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Devastating beach erosion

PUBLISHED: 12:38 12 February 2009 | UPDATED: 13:01 03 July 2010

I AM amazed the Mercury has not received letters from Hopton residents regarding the disappearance of our beach over the last six months. Many people who infrequently visit our shoreline are under the misconception that it is a normal phenomenon which occurs every winter.

I AM amazed the Mercury has not received letters from Hopton residents regarding the disappearance of our beach over the last six months. Many people who infrequently visit our shoreline are under the misconception that it is a normal phenomenon which occurs every winter.

Indeed we do lose a little sand through the prevailing easterly winds, and we get a covering of shingle, but the erosion of our beach this year is of devastating proportions. I have walked this coastline for almost every day for over 20 years and can assure everyone that this is not the norm.

I have some knowledge of the sea and tidal currents, and what has occurred was predicted by many people with similar knowledge and experience. The development of the outer harbour has created a man-made bay which has affected the flow of the tidal stream. Instead of the tide running parallel to the shore, it now sweeps around the new pier head on the flood tide and washes away the sand from along our coastline.

Gorleston is protected by eddy currents from the tidal flow which is actually building sand up in that area. Hopton shoreline is not only becoming an ecological and environmental disaster, it is also going to affect the holiday industry as there is no beach left for visitors to the camp sites to visit.

One of the areas which was important to Hopton residents from the result of a recent Parish Plan questionnaire was the attraction of having a beautiful shoreline and beach to visit.

May I invite all those borough councillors who voted for the outer harbour, and especially those who have visited Hopton beach prior to development, to come and see what a problem they have created. Hopton is not only losing its beach, but inevitably will now be subject to rapid cliff erosion.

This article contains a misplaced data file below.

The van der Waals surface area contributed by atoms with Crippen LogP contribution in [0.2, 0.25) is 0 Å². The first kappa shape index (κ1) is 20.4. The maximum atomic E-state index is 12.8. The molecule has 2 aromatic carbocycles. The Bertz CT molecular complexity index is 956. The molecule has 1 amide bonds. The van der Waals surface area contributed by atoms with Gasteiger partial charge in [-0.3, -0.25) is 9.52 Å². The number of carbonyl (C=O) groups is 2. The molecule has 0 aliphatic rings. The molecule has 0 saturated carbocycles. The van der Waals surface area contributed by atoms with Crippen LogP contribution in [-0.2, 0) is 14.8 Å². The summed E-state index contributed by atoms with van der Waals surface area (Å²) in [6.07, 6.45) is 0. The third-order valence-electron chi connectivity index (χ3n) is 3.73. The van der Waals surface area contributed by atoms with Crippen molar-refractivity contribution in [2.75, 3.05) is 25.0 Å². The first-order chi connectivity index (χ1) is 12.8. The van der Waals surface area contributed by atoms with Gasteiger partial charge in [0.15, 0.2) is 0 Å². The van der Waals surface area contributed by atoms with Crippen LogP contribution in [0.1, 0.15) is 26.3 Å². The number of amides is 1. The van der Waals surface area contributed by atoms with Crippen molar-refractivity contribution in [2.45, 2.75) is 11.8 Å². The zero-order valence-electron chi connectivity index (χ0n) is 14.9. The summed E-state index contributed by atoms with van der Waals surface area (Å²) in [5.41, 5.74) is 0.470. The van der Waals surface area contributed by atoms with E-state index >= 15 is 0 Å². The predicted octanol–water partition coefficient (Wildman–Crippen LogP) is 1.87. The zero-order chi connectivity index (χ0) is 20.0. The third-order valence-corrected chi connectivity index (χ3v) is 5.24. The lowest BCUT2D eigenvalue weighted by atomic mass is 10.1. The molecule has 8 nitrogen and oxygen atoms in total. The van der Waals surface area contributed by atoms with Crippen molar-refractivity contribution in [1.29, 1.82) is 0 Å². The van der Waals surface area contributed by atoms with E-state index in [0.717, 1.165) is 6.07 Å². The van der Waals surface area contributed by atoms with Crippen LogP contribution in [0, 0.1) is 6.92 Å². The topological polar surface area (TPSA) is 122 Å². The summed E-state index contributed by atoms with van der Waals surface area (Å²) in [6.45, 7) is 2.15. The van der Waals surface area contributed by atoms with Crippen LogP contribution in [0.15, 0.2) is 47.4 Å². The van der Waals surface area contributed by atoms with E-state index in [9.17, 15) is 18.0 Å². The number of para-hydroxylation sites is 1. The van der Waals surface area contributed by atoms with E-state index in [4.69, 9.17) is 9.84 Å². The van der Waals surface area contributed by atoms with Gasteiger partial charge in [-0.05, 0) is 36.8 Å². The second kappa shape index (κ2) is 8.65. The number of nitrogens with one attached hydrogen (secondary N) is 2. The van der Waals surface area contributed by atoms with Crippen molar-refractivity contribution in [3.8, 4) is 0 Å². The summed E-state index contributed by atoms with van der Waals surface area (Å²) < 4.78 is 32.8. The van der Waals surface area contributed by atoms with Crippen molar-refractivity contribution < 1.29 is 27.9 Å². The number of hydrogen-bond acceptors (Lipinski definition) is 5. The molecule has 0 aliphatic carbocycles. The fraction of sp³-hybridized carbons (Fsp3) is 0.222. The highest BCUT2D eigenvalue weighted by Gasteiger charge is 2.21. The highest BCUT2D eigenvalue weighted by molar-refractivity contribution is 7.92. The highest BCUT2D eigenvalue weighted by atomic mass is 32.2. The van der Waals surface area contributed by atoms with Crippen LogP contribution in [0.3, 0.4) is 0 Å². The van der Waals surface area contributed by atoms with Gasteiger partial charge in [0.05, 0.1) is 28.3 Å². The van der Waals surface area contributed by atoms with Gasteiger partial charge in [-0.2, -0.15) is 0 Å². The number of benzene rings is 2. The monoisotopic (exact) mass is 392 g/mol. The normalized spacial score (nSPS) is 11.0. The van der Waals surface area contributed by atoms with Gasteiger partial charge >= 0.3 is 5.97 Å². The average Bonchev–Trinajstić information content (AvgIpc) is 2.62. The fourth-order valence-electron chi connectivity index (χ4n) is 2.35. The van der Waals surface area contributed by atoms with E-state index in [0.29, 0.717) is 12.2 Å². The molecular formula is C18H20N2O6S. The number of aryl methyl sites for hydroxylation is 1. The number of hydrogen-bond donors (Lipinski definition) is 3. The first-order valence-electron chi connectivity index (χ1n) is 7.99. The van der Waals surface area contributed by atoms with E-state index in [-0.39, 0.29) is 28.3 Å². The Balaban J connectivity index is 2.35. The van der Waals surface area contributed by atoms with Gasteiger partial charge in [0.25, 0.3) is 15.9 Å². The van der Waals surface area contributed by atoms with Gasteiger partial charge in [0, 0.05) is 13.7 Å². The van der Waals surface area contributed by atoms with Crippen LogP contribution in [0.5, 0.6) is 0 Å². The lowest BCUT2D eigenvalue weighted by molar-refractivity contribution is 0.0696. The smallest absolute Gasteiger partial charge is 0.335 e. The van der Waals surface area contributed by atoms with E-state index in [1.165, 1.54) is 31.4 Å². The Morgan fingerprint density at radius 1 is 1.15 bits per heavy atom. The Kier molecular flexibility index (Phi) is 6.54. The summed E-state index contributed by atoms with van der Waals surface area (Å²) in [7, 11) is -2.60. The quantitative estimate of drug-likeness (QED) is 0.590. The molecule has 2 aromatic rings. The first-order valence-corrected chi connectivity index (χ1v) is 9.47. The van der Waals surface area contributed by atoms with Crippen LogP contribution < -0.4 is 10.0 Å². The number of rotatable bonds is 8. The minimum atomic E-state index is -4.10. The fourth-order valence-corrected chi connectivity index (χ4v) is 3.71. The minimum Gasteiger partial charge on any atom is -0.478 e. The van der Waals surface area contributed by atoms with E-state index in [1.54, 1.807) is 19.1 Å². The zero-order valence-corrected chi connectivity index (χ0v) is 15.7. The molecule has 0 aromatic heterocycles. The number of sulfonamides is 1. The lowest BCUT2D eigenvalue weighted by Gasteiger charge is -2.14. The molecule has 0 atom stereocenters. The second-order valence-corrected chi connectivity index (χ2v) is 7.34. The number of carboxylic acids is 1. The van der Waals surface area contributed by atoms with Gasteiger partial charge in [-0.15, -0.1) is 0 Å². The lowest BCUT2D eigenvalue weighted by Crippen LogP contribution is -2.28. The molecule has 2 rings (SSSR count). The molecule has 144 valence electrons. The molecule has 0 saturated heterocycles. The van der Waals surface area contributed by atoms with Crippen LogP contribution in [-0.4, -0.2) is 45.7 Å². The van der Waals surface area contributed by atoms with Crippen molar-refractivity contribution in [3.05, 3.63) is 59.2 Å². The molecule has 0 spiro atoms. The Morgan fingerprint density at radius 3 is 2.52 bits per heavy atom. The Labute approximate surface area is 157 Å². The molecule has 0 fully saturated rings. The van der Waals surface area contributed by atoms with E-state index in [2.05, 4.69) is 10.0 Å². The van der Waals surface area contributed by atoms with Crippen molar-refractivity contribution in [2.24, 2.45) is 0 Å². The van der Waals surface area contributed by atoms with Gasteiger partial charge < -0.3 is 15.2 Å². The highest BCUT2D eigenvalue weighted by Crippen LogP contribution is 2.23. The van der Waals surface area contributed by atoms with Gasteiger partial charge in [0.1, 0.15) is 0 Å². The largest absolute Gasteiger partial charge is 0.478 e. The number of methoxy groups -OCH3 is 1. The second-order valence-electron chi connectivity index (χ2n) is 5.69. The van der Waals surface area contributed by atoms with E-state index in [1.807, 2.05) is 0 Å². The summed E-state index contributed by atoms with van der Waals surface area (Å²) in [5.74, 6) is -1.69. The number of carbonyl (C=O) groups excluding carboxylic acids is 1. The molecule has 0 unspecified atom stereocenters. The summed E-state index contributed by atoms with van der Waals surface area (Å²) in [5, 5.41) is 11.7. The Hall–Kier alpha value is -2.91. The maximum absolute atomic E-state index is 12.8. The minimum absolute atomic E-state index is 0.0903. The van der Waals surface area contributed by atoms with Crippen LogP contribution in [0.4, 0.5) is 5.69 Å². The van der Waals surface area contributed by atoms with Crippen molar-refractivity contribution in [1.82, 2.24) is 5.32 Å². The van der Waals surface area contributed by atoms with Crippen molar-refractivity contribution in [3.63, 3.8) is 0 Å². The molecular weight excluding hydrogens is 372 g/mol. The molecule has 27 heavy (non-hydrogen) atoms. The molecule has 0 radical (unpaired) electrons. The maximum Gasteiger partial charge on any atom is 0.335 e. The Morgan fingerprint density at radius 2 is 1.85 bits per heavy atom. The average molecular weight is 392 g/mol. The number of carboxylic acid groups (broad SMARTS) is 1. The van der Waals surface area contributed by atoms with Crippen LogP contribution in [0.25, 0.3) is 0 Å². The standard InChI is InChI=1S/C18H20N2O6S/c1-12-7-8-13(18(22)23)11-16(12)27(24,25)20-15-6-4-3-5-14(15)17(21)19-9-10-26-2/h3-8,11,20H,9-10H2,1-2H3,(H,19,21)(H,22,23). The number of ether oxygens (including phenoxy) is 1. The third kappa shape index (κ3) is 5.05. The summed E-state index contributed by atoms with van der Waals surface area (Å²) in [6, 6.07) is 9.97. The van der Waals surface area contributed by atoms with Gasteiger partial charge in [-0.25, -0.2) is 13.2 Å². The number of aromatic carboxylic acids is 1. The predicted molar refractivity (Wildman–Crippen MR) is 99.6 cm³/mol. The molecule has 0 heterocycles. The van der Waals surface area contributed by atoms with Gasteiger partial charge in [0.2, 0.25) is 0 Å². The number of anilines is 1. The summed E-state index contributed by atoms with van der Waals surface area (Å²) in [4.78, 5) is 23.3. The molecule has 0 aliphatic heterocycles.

I believe it was agreed that the developers were to replenish any lost sand along our coastline; when you see the amount already lost, and are continually losing, you will understand it would be a totally futile and unrealistic exercise.

There is now nothing that can be done to reverse this process, but next time the council have any more ideas especially with regard to developments on the coastline they may think twice. Perhaps a statement from the environmental officer in the Town Hall may have some comforting words to the people of Hopton!

STEPHEN FORD

Hopton

AFTER weeks of dodging the dogs' mess with my nine-year-old son around the area of Edward Worlledge Junior School, the time has come to say enough is enough.

It beggar's belief how some lazy irresponsible dog owners can allow their pets to foul the school gate area in the exact location where the children enter and exit the school. The children may unknowingly step in the excrement and then walk it into the school.

Toxocariasis is a particularly hazardous disease to young children and can result in blindness. The message to these people is simple Bag it and Bin it!

LOUISE BOOL

Lichfield Road

Great Yarmouth

I FULLY support Dennis Durrant in his views on the response to the comments by Cllr Graham Plant on the audit commission report. It beggar's belief what his comment would have been if the report gave top marks.

There is however' another item that needs more information. Why has the parking zone gone into a loss? Another item that will be added to the rates.

This was, from memory, going to be implemented as a “no cost” operation. We only have one parking warden so we should be paying out, in wages, less than planned. Perhaps we should ask for reports using the Freedom of Information Act.

On a related subject, Mr Castle states there are thousands of parking spaces. Would he like to tell us how many spaces there are, free, paid, and those used by people with permits, within the main parking zone A?

Also what has happened regarding the demolition of the old huts on Gorleston's lower promenade?

I repeat what I have said in previous letters, we provide the money, they should supply the answers.

MAURICE HOOD

Claydon Grove

Gorleston

I AGREE with Mrs Brown that unused disabled parking bays should be changed into mother and baby spaces. Talking of parking matters, how insensitive of Councillor Graham Plant to dismiss the residents parking charges as cheap! People who pay their road tax and council tax should not have to pay anything to park outside their own homes.

Perhaps if the council got their finger out and built a park and ride facility to go with the posh signs already erected there would not be such a problem in the summer.

PAULINE LYNCH

Mill Lane

Bradwell

I WAS sorry to see that Pontins had closed. I worked there in the 1970s, 1972, 1973 and 1975. I worked in the kitchen the first and second year I was there. The last year I was there I worked as catering store man but helped out in the kitchen when things were slack. During my dinner break I would go swimming.

I used to return during the evening and go to the disco and watch the cabaret and groups. The earliest memories I have of Pontins is when they opened the camp for a short summer in 1971, from June to September. I have a photograph of myself taken in what was known as the Norfolk Bar in 1973 and a group photograph of myself and the kitchen staff taken in 1975.

Mr P TURNER

St Margaret's Way

Fleggburgh

I WRITE in reply to Trevor Wainwright's letter (Mercury, January 30), member of Norfolk County Council for Breydon Division, regarding ASDA creating 7,000 jobs. As I have lived in various parts of America I have seen first hand what Wal-Mart (parent company to ASDA) can do to the small shopkeeper, petrol station and mum and pop shop business.